Financial boost for Wigan arts organisations to help with recovery from Covid-19 pandemic
More than half a million pounds has been given to four Wigan organisations to help them recover from the impact of the coronavirus pandemic.
The Department for Digital, Culture, Media and Sport has announced that 925 cultural and creative organisations nationally are to receive a share of £107m in grants and loans as part of a vital financial boost from the Government’s Culture Recovery Fund.
As one of the largest arts centres in the country, it is putting Wigan on the map as a cultural destination, offers people the opportunity to get involved in arts and culture and is nurturing home-grown talent.
Managing director David Jenkins said: “We are deeply grateful for the support received through the Culture Recovery Fund. This support has meant we have been able to listen and respond to the communities we serve and work together with communities, artists and organisations to develop opportunities in Wigan throughout the Covid-19 pandemic.”
Other organisations in the borough set to get a financial boost are Promoter Friendly Agency (£97,000), Peculius Stage Ltd (£40,000) and Plain View Production Ltd (£30,000).
Nationally more than £100 million has been awarded in grants through Arts Council England, Historic England, National Lottery Heritage Fund and the British Film Institute.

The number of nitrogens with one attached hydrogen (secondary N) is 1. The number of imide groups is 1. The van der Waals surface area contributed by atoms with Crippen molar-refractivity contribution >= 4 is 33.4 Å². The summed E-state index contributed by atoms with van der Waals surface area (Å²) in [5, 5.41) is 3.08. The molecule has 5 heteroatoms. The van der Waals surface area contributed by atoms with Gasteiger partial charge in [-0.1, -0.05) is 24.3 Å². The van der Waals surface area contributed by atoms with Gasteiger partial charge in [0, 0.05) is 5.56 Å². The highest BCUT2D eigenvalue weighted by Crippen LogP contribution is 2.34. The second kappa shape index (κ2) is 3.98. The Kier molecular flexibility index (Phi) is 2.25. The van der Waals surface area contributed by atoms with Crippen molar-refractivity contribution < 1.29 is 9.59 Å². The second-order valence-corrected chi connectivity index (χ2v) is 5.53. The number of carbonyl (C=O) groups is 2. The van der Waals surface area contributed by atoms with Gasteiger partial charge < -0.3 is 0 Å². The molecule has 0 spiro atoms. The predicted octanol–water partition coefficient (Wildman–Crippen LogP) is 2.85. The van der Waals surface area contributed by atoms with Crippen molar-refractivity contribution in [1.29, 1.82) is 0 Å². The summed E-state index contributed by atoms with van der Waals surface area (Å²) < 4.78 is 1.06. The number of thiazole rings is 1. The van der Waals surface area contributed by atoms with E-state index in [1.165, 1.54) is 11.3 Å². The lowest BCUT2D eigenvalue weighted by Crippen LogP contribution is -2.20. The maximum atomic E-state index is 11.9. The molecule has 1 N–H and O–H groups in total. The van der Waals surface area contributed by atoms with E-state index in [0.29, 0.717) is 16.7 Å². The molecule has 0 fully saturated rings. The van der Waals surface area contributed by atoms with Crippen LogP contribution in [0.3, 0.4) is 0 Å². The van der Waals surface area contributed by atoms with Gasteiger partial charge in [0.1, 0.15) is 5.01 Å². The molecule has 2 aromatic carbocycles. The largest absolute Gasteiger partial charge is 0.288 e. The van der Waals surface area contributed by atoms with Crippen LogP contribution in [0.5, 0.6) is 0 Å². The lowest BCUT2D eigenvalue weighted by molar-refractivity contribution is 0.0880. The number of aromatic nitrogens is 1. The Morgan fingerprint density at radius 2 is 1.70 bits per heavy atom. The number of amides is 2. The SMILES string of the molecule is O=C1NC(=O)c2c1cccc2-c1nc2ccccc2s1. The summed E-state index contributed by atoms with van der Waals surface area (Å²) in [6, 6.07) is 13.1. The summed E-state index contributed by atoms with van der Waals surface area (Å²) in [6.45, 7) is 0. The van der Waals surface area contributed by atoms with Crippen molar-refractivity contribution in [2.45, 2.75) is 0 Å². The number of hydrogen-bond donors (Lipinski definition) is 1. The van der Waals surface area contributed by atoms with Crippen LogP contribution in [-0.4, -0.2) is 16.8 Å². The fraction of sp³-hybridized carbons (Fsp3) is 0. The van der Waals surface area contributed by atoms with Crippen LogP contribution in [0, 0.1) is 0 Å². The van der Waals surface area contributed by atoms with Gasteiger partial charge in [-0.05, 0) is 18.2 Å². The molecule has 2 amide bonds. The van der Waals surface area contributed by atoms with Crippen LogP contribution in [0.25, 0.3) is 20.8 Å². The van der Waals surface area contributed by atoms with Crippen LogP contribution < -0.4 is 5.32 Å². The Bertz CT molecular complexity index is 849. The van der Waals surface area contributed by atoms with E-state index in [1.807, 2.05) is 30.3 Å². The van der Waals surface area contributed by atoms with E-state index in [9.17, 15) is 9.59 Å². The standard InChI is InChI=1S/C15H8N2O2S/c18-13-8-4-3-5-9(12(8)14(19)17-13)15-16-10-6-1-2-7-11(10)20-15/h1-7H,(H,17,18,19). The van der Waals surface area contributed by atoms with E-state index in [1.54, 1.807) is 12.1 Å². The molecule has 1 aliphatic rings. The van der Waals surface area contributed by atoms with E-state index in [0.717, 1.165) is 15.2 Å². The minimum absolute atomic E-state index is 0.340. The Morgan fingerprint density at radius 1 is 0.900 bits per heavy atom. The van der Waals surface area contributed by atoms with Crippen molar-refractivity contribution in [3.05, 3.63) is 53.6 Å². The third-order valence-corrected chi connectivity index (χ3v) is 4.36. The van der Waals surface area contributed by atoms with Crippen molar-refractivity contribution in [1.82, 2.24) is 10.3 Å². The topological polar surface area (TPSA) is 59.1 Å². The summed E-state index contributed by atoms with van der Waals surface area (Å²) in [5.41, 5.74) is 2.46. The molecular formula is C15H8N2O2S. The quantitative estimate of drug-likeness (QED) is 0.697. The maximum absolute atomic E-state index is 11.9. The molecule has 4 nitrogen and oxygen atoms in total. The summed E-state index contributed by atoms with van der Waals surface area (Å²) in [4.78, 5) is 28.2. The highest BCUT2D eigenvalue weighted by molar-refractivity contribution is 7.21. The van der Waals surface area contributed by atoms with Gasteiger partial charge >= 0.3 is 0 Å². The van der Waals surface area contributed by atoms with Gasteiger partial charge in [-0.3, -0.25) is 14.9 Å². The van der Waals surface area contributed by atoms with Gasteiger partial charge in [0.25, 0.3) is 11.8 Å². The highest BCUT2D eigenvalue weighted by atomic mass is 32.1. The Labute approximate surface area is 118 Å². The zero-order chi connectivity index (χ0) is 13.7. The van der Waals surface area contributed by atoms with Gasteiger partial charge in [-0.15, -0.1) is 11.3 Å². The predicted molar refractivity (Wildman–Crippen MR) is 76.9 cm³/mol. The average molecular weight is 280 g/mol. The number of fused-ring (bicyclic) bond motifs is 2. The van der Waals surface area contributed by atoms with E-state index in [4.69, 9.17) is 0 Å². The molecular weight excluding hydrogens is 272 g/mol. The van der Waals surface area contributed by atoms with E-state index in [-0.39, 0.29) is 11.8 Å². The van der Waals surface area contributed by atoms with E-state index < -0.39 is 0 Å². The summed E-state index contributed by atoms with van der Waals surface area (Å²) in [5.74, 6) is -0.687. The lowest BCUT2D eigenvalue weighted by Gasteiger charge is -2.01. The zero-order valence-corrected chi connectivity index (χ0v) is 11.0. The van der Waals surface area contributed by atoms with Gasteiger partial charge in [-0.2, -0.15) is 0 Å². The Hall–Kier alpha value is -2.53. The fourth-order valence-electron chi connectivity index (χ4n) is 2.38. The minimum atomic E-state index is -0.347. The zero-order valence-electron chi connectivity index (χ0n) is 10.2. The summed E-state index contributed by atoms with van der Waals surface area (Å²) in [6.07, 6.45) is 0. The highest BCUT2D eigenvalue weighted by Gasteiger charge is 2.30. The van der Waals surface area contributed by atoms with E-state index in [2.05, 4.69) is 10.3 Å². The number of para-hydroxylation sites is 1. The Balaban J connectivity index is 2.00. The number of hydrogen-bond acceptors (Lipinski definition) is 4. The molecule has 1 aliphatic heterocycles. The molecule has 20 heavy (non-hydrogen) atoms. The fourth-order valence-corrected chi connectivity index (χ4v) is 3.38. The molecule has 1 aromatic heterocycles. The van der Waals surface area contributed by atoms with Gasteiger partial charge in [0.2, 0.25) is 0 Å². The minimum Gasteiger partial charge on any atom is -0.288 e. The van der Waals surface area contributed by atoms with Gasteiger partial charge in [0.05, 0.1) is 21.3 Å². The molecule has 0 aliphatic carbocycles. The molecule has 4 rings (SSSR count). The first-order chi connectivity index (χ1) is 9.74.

That includes £5.6m given to 51 organisations in Greater Manchester through the Arts Council, which will support theatres, galleries, performance groups, arts organisations and venues to reopen and recover.
Sarah Maxfield, area director in the North for Arts Council England, said: “The Culture Recovery Fund has been a lifeline to cultural organisations across the north of England. This unprecedented level of funding from the Government acknowledges the important role art and culture plays not only for the economic prosperity of the North, but also for the quality of life of the people who live here. This investment will support many cultural organisations, including museums, art galleries, theatres, art centres and music venues, to continue to provide an essential creative service in person and online to communities throughout the North.”
The announcement follows the second round of the Heritage Stimulus Fund - part of the Culture Recovery Fund - delivered by Historic England.
Those benefiting included Leigh Spinners Mill, which received £126,000 to help refurbish the fifth floor, repair the roof and engine house, and create a heritage store and large multi-use space.
This will also provide 20 jobs and new opportunities for on-site work experience as part of wider construction skills training.
More than £1.2bn has now been awarded through the Culture Recovery Fund, supporting around 5,000 organisations and sites nationally, from local museums to West End theatres, grassroots music venues to festivals, and organisations in the cultural and heritage supply chains.
Culture Secretary Nadine Dorries said: “Culture is for everyone and should therefore be accessible to everyone, no matter who they are and where they’re from.
“Through unprecedented government financial support, the Culture Recovery Fund is supporting arts and cultural organisations so they can continue to bring culture to communities the length and breadth of the country, supporting jobs, boosting local economies and inspiring people.”
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